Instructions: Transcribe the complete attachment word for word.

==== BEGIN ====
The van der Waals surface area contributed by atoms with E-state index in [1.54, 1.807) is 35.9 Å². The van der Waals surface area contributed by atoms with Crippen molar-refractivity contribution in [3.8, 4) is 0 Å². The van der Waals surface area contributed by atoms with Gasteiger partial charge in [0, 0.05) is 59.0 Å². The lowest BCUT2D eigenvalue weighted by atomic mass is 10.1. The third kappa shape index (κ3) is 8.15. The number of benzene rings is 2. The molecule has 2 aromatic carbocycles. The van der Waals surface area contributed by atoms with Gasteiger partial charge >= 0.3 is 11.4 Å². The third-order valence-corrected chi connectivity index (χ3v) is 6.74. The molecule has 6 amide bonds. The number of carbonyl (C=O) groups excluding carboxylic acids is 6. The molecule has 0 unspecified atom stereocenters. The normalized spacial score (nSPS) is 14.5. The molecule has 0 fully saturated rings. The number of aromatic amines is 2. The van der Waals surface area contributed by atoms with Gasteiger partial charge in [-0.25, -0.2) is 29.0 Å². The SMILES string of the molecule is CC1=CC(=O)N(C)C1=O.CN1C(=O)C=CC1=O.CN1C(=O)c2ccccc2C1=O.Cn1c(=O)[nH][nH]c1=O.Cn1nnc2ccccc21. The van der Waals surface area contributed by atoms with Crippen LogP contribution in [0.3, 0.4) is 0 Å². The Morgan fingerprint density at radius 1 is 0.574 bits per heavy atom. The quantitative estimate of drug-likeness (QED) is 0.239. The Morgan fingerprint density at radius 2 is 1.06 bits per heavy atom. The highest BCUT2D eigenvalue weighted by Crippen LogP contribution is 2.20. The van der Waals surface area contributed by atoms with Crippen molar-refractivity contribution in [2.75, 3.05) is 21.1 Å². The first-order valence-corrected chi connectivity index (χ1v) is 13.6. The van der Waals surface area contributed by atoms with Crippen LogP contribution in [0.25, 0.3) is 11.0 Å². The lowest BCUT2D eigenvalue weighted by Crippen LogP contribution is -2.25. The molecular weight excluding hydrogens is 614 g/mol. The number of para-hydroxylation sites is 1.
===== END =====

The van der Waals surface area contributed by atoms with E-state index in [1.54, 1.807) is 35.9 Å². The van der Waals surface area contributed by atoms with Crippen molar-refractivity contribution in [3.8, 4) is 0 Å². The van der Waals surface area contributed by atoms with Gasteiger partial charge in [0, 0.05) is 59.0 Å². The lowest BCUT2D eigenvalue weighted by atomic mass is 10.1. The third kappa shape index (κ3) is 8.15. The number of benzene rings is 2. The molecule has 2 aromatic carbocycles. The van der Waals surface area contributed by atoms with Gasteiger partial charge >= 0.3 is 11.4 Å². The third-order valence-corrected chi connectivity index (χ3v) is 6.74. The molecule has 6 amide bonds. The number of carbonyl (C=O) groups excluding carboxylic acids is 6. The molecule has 0 unspecified atom stereocenters. The normalized spacial score (nSPS) is 14.5. The molecule has 0 fully saturated rings. The number of aromatic amines is 2. The van der Waals surface area contributed by atoms with Gasteiger partial charge in [-0.25, -0.2) is 29.0 Å². The SMILES string of the molecule is CC1=CC(=O)N(C)C1=O.CN1C(=O)C=CC1=O.CN1C(=O)c2ccccc2C1=O.Cn1c(=O)[nH][nH]c1=O.Cn1nnc2ccccc21. The van der Waals surface area contributed by atoms with Crippen LogP contribution in [0.3, 0.4) is 0 Å². The Morgan fingerprint density at radius 1 is 0.574 bits per heavy atom. The quantitative estimate of drug-likeness (QED) is 0.239. The Morgan fingerprint density at radius 2 is 1.06 bits per heavy atom. The highest BCUT2D eigenvalue weighted by Crippen LogP contribution is 2.20. The van der Waals surface area contributed by atoms with Crippen molar-refractivity contribution in [2.75, 3.05) is 21.1 Å². The first-order valence-corrected chi connectivity index (χ1v) is 13.6. The van der Waals surface area contributed by atoms with Crippen LogP contribution in [0.25, 0.3) is 11.0 Å². The lowest BCUT2D eigenvalue weighted by Crippen LogP contribution is -2.25. The molecular weight excluding hydrogens is 614 g/mol. The number of para-hydroxylation sites is 1.